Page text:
Assume $b$ is a square root of an element $n$, and let $a$ be an unknown element which is also a square root of $n$.

If $n$ has only one root, then $a = b$.

We have,

$a^2 - b^2 = n - n = 0$ so $(a + b)(a - b) = 0$

which implies

$a = b$ or $a = -b$

hence $a$ can take the value of $b$ and $-b$, however this contradicts our initial assumption of $n$ having one root, so it has at least two roots.

Since the field is ordered, we have $b ≠ -b$ so they are two different square roots of $n$. From the axiom of an ordered field, we have $b > 0$, $b < 0$ or $b = 0$. Now $b ≠ 0$ as if $b = 0$, then $b^2 = n = 0$, which is against our assumption that $n ≠ 0$. Hence $b > 0$ or $b < 0$, so $n$ has one positive and negative square root, which happen to be additive inverses of each other.

Assume on the other hand that n has three square roots, $a$, $b$ and $c$, where $a$ and $c$ are unknown elements, then

$a^2 = b^2 = c^2 = n$

$(a - b)(a + b) = 0$, $(b - c)(b + c) = 0$, $(a - c)(a + c) = 0$

so $a = b$ or $a = -b$, $b = c$ or $b = -c$, $a = c$ or $a = -c$

Now if $a = c$, we get

$c = b$ or $c = -b$

The same holds for $a = -c$

So we are left with exactly two square roots and not three, by which this argument can be extended if we assume any number of square roots above two.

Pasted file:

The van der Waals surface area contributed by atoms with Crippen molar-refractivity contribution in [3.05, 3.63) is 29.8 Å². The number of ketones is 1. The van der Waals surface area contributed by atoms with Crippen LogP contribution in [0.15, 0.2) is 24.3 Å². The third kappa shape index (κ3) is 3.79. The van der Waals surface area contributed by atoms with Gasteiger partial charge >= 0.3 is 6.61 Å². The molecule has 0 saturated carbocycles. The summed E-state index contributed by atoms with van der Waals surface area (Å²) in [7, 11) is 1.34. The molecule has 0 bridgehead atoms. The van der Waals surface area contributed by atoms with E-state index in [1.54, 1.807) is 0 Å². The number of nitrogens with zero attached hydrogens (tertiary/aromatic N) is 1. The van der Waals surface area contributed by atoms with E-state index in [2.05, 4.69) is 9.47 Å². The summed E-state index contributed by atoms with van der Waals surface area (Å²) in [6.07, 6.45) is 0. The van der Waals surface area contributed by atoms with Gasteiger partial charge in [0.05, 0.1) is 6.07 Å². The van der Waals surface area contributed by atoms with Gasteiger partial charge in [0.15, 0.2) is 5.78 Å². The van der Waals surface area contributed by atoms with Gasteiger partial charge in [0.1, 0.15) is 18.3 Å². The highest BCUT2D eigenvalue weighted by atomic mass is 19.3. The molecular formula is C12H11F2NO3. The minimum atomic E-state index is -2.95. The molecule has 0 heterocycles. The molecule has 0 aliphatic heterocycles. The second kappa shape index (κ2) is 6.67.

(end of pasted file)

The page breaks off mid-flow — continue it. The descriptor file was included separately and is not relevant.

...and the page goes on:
Therefore if a non-zero element of an ordered field has a square root, then it must have two square roots where one is positive and one is negative.

Any feedback is welcomed!

  • $\begingroup$ In any field a polynomial of degree $d$ has at most $d$ zeroes. So $x^2-n=0$ for at most $2$ values of $x.$ In any field we have $x^2=(-x)^2$ for all $x$. In an ordered field $x>0\implies x+y>y$ for all $y.$ In particular, with $y=-x,$ we have $x>0\implies 0=x+(-x)>0+(-x)=-x\implies x>0>-x\implies x\ne -x.$ $\endgroup$ – DanielWainfleet Jun 30 at 7:01

You got the basic idea, but I would write it somewhat differently.
You started off by assuming $a$ and $b$ are square roots of an element $n$.
That's helpful to figure out that $b$ and $-b$ are both square roots of $n$, but not really part of the proof of the statement in the title. Also, when you said $b$ and $-b$ are two different square roots of $n$, you should have pointed out (as you did later) that holds if $b\ne0$.

To prove the statement in the title, let $n$ be a non-zero element of an ordered field, and assume $n$ has a square root, say $b$; i.e., there is an element $b$ of the ordered field such that $b^2=n$. Then $-b$ is also a square root of $n$, because $(-b)(-b)=b^2$ follows from the axioms of an ordered field. Furthermore, for an ordered field, $b>0$, $b=0$, or $b<0$. If $b=0$ then $b^2=0$, which contradicts the assumption $n\ne0$. If $b>0$ then $-b<0$, and if $b<0$ then $-b>0$. Thus, $n$ has two square roots, one positive and one negative.

It's not clear whether you need to prove $n$ has two square roots and not more, or just that $n$ has (at least) two square roots, but your approach for proving the former looks valid.

  • $\begingroup$ Thanks for the feedback. On checking the question again it seems to want me to prove that there are at most two roots, for which there is only one root only for the case where the element is 0. I've made some changes taking into consideration your comment, so I hope you would do me the pleasure of reviewing my answer again. $\endgroup$ – Aden Jun 30 at 6:31

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